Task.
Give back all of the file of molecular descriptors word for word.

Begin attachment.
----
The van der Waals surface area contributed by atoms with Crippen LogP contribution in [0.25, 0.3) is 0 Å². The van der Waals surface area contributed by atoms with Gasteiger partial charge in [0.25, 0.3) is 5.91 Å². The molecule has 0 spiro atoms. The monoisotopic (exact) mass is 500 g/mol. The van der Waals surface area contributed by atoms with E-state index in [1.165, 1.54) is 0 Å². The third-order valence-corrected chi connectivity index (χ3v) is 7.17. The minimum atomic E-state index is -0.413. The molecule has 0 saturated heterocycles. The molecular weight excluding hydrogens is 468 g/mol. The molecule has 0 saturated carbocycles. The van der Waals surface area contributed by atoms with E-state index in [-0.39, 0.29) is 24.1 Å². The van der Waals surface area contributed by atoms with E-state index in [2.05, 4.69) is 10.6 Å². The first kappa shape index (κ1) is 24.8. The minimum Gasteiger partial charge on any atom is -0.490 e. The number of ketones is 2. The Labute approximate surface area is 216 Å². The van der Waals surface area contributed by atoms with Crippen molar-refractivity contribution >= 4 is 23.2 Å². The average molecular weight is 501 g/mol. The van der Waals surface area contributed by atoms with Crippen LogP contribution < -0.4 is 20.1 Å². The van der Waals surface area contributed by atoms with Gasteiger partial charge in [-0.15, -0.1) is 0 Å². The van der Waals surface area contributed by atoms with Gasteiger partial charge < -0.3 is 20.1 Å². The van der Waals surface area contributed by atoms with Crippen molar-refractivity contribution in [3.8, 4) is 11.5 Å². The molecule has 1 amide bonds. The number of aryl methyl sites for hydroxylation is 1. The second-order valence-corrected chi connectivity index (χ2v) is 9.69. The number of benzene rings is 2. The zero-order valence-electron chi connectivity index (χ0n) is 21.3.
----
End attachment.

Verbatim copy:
The van der Waals surface area contributed by atoms with Crippen LogP contribution in [0.25, 0.3) is 0 Å². The van der Waals surface area contributed by atoms with Gasteiger partial charge in [0.25, 0.3) is 5.91 Å². The molecule has 0 spiro atoms. The monoisotopic (exact) mass is 500 g/mol. The van der Waals surface area contributed by atoms with E-state index in [1.165, 1.54) is 0 Å². The third-order valence-corrected chi connectivity index (χ3v) is 7.17. The minimum atomic E-state index is -0.413. The molecule has 0 saturated heterocycles. The molecular weight excluding hydrogens is 468 g/mol. The molecule has 0 saturated carbocycles. The van der Waals surface area contributed by atoms with E-state index in [-0.39, 0.29) is 24.1 Å². The van der Waals surface area contributed by atoms with E-state index in [2.05, 4.69) is 10.6 Å². The first kappa shape index (κ1) is 24.8. The minimum Gasteiger partial charge on any atom is -0.490 e. The number of ketones is 2. The Labute approximate surface area is 216 Å². The van der Waals surface area contributed by atoms with Crippen molar-refractivity contribution >= 4 is 23.2 Å². The average molecular weight is 501 g/mol. The van der Waals surface area contributed by atoms with Crippen LogP contribution < -0.4 is 20.1 Å². The van der Waals surface area contributed by atoms with Gasteiger partial charge in [-0.15, -0.1) is 0 Å². The van der Waals surface area contributed by atoms with Gasteiger partial charge < -0.3 is 20.1 Å². The van der Waals surface area contributed by atoms with Crippen molar-refractivity contribution in [3.8, 4) is 11.5 Å². The molecule has 1 amide bonds. The number of aryl methyl sites for hydroxylation is 1. The second-order valence-corrected chi connectivity index (χ2v) is 9.69. The number of benzene rings is 2. The zero-order valence-electron chi connectivity index (χ0n) is 21.3.